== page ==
Of course we were well under way before Tomo told me he had to do an airport run at 2am that morning and had only managed three hours' sleep. Oh yes and he likes to use his smart phone a lot while he's driving. Want to know something? "Nema problema, I just look up."
But I do actually like him. He's a giant of a man, built like the proverbial brick dunny and he was a soldier fighting the Serbs during the Bosnian War. He tells me that when war broke out he was living and working in Germany and as everyone was leaving Bosnia and Herzegovina he decided to do the opposite; he returned to fight the Serbs. Very interesting character.
Anyway, believe it or not we made it to Dubrovnik. This is yours truly, posing. Note the interesting bridge in the background and the cruise ships which come and go like taxis and disgorge their passengers straight into the Old City. Unfortunately the prices there reflect the nature of the clientele.
Anyway I won't bore you with too many photos but I did go rather crazy with the camera. It's one of those places.
Although demilitarised in the 1970s to protect it from war, after the breakup of Yugoslavia in 1991 Dubrovnik was besieged by Serb and Montenegrin soldiers of the JNA (Yugoslav People's Army) and for seven months suffered a significant amount of shelling.
Tomo decided to take us back on the good road and risk the number of border patrols. En route we were treated to this Croatian sunset:
And Tomo didn't fall asleep once.
So, on to today. I decided, by hook or by crook, that I was going to scale Krizevac (Cross Mountain). For someone uncomfortable at heights that's quite a challenge, especially as the "path" looks like this:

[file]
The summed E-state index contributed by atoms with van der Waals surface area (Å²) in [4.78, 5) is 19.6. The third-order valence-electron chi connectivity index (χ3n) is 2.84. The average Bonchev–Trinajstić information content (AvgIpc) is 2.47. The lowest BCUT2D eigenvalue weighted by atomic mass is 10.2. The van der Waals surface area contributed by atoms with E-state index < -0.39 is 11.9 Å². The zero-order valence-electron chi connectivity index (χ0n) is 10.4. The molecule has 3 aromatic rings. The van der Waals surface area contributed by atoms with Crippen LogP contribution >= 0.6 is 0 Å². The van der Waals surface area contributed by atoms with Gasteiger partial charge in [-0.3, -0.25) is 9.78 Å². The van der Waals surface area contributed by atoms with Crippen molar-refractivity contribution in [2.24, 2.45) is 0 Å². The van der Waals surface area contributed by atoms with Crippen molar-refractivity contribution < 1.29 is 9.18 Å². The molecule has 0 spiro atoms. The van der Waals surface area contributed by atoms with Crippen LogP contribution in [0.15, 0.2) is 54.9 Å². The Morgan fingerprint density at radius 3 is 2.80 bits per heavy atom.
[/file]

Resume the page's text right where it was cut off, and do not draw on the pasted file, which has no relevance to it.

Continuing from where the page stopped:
I haven't made a study of it, but it seems to me that millions of years ago there must have been a lot of lava flowing down Krizevac which has resulted in all these rocks. You really do need to be a mountain goat to negotiate them. How these old ladies with walking sticks do it is beyond me. Actually one did fall on me before I'd barely got started but we both survived.
It is called Cross Mountain because the local parish priest decided in the 1930s to erect a giant cross at the top of the mountain to commemorate the 1900th anniversary of Christ's death. All very well but remember the rocks. So his parishioners carried the materials, cement, sand, water, tools and so on one unsteady rock at a time up to the top and built his cross for him. It was completed on 15 March 1934.
Anyway I made it, actually astounding myself and here's the proof:
Those guard rails you see in the foreground are just for the last ten metres or so. The rest is entirely rocky with nothing to hang on to except the occasional tree. Tomo tells me there are loads of snakes too, very poisonous but not to worry because if you get bitten "you just go to hospital and they give you anti-venom and you be okay in few days."
The view from the top of course is incredible. Not that I contemplated it for too long.
Not having enough mountain climbing under my belt, I walked all the way back to the hotel (a couple of kilometres) then a couple more kilometres in the other direction to Apparition Hill which I scaled for the second time since I've been here.
Relaxing now but bloody tired.